When asked under oath about the status of American taxpayer dollars invested in the exchanges, Acting Administrator Andy Slavitt testified before the House Energy and Commerce Committee’s Subcommittee on Oversight and Investigations in December 2015 that [the state-based exchanges] returned over $200 million in grant dollars to the federal government,” the report states. “But information and documents CMS recently provided to the committee fail to corroborate Mr. Slavitt’s testimony and raise significant questions regarding the truthfulness of his statements.
Statement by the House Committee on Energy and Commerce
Daily Caller reports:
The House Committee on Energy and Commerce requested documents from the The Centers for Medicare and Medicaid Services (CMS), headed by Andy Slavitt, to corroborate Slavitt’s claim but found that the agency only had recovered $21.5 million in federal grant dollars from the exchanges. Slavitt overstated the amount returned to the Treasury by nearly $180 million.
“Mr. Slavitt’s testimony misled the committee in two ways: he misstated the amount of grant money returned to the Treasury, and he wrongfully implied that the funds were returned because of improper spending and CMS’ oversight efforts,” the committee wrote.
The failing, yet “signature” legislation of this Administration, which passed without a single Republican vote, can be seen in the number of exchanges that have collapsed. Almost half of the state exchanges are in deep financial trouble, even after more than $5.5 billion was distributed to 48 states and the District of Columbia to both plan and establish exchanges. Twenty-three co-ops were created under the president’s health care overhaul, and so far more than half have collapsed and are no longer selling plans in the marketplace.
Americans for Tax Reform summarizes the latest Government Accountability Office (GAO) report:
In Oregon, officials were forced to install “dozens of extra fax lines” months after the launch date because the exchange website was unworkable. Key functionality in Vermont remains incomplete even today, and the system has been described as “hellish” by enrollees. In Maryland, there was zero accountabilityfor the $190 million exchange and just four people could enroll on the first day. In Massachusetts, officials and contractors joked that their system was based on the idea that “users do testing.” The poor performance of the exchange resulted in an estimated $1 billion in costs for the state.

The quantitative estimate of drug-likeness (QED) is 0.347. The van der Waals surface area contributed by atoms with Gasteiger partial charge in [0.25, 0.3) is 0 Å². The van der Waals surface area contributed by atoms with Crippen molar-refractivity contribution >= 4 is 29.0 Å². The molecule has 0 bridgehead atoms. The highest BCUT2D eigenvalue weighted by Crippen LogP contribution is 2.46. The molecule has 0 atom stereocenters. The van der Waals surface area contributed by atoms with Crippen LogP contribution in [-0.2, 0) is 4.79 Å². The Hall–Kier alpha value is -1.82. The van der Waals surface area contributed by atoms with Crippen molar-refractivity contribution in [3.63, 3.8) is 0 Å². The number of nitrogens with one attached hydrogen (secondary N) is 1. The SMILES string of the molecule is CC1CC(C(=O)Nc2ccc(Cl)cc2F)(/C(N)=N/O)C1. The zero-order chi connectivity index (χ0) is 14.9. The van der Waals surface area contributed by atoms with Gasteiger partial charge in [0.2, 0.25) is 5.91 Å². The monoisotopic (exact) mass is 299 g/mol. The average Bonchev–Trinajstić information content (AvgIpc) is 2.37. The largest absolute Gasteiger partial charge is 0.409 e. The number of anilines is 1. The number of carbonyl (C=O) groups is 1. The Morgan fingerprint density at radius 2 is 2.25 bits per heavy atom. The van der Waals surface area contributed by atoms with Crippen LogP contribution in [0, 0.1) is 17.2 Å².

Cover “Up” Oregon
The most controversial collapse happened in Oregon. Like Obamacare, Cover Oregon was a centerpiece of Gov. John Kitzhaber’s administration. Cover Oregon was to provide insurance for an estimated 560,000 Oregonians. However, According to reports based on recovered emails from a whistleblower in the Oregon exchange, political shenanigans related to the reelection of former Gov. John Kitzhaber (D) played a role in its demise.
After spending more than $300 million setting up the state’s health care exchange not a single citizen of the state signed up for Obamacare via the website before it was closed down by a woman who had nicknamed herself the “Princess of Darkness.”